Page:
In 1816, the new Waterloo Township was officially incorporated while being named after Waterloo, Belgium, the site of the Battle of Waterloo (1815), which had ended the Napoleonic Wars in Europe.[18] After that war, the new township became a popular destination for German immigrants. By the 1840s, German settlers had overtaken the Mennonites as the dominant segment of the population. Many Germans settled in the small hamlet to the southeast of Waterloo. In their honour, the village was named Berlin in 1833 (renamed to Kitchener in 1916). The first Catholic family to arrive were the Spetz family from Alsace who came in 1828.[19]

By 1831, Waterloo had a small post office in the King and Erb Street area, operated by Daniel Snyder, some 11 years before one would open in neighbouring Berlin.[20] The Smith's Canadian Gazetteer of 1846 states that the Township of Waterloo (smaller than Waterloo County) consisted primarily of Pennsylvanian Mennonites and immigrants directly from Germany who had brought money with them. At the time, many did not speak English. There were eight grist and twenty sawmills in the township. In 1841, the population count was 4424. In 1846 the village of Waterloo had a population of 200, "mostly Germans". There was a grist mill and a sawmill and some tradesmen.[21] By comparison, Berlin (Kitchener) had a population of about 400, also "mostly German", and more tradesmen than the village of Waterloo.[22]

Berlin was chosen as the site of the seat for the County of Waterloo in 1853. By 1869, the population was 2000.[23] Waterloo was incorporated as a village in 1857 and became the Town of Waterloo in 1876 and the City of Waterloo in 1948.

20th and 21st centuries[edit]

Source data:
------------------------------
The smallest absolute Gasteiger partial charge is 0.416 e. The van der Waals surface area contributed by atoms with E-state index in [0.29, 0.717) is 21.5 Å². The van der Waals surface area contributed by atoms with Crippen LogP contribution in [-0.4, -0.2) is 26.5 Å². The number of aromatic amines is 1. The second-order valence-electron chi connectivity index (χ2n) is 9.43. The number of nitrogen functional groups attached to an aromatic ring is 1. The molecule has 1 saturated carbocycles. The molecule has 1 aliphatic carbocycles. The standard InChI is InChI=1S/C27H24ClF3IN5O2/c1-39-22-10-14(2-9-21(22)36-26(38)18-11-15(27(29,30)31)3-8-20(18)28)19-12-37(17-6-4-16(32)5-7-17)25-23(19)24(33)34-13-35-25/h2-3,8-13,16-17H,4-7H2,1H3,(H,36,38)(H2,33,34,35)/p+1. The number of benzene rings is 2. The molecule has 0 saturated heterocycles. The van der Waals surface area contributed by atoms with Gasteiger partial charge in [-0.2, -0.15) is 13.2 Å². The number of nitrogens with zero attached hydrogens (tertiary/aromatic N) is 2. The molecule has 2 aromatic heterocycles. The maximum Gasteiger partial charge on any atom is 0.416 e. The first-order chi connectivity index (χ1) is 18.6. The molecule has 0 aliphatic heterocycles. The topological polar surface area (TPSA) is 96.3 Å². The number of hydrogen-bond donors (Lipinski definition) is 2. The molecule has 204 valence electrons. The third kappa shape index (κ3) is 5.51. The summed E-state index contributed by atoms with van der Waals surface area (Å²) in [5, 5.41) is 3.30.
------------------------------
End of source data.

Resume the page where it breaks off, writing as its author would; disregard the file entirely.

The presence of the University of Waterloo in the city induced technological and innovative companies to base in Waterloo,[24] especially companies specializing in computing and software. For example, Research in Motion (now BlackBerry Limited), which developed BlackBerry, was started by Mike Lazaridis and Doug Fregin in 1984.[25] A 1994 issue of the Financial Post mentioned Waterloo-based companies MKS, WATCOM, and Open Text in a list of the top 100 independent software companies in Canada.[25]

In 2016, two sections of a corduroy road were unearthed. One was in the King Street area of the business district and the second was discovered near the Conestoga Mall. The road was probably built by Mennonites using technology acquired in Lancaster County, Pennsylvania, between the late 1790s and 1816.[citation needed] The log road was buried in about 1840 and a new road built on top of it.[26][27] A historian[who?] explained that the road had been built for access to the mill but was also "one of the first roads cut through (the woods) so people could start settling the area".[28]

Geography[edit]

King Street South in Uptown Waterloo.

Waterloo's city centre is near the intersection of King and Erb streets. Since 1961, the centrepiece has been the Waterloo Town Square shopping centre, which underwent a renovation in 2006. Much of the mall was torn down and has been replaced by buildings that emphasize street-facing storefronts.

Residents refer to the Waterloo city centre as "uptown" (often capitalized), while "downtown" is reserved for the Kitchener city centre, as Kitchener had been the dominant centre, and Waterloo was a small town on the Kitchener's north side. Waterloo surged into a significant City in the third quarter of the 20th Century, due in large part to its role as a university city. It has also benefited from the growth of insurance companies. Waterloo has prospered with the relationship between the Tech Sector, which has blossomed, and the University of Waterloo whose technology graduates have excelled. Blackberry, formerly Research In Motion, is the best example.

The city centre was once along Albert Street, near the Marsland Centre and the Waterloo Public Library. The town hall, fire hall, and farmers' market were located there. Amidst some controversy, all were demolished between 1965 and 1969.

Waterways[edit]

The Grand River flows southward along the city's east side. Its most significant tributary within the city is Laurel Creek, whose source lies just to the west of the city limits and its mouth just to the east, and crosses much of the city's central areas, including the University of Waterloo lands and Waterloo Park; it flows under the uptown area in a culvert. In the city's west end, the Waterloo Moraine provides over 300,000 people in the region with drinking water. Much of the gently hilly Waterloo Moraine underlies existing developed areas. Ongoing urban growth, mostly low-density residential suburbs (in accordance with requests by land developers), will cover increasing amounts of the remaining undeveloped portions of the Waterloo Moraine.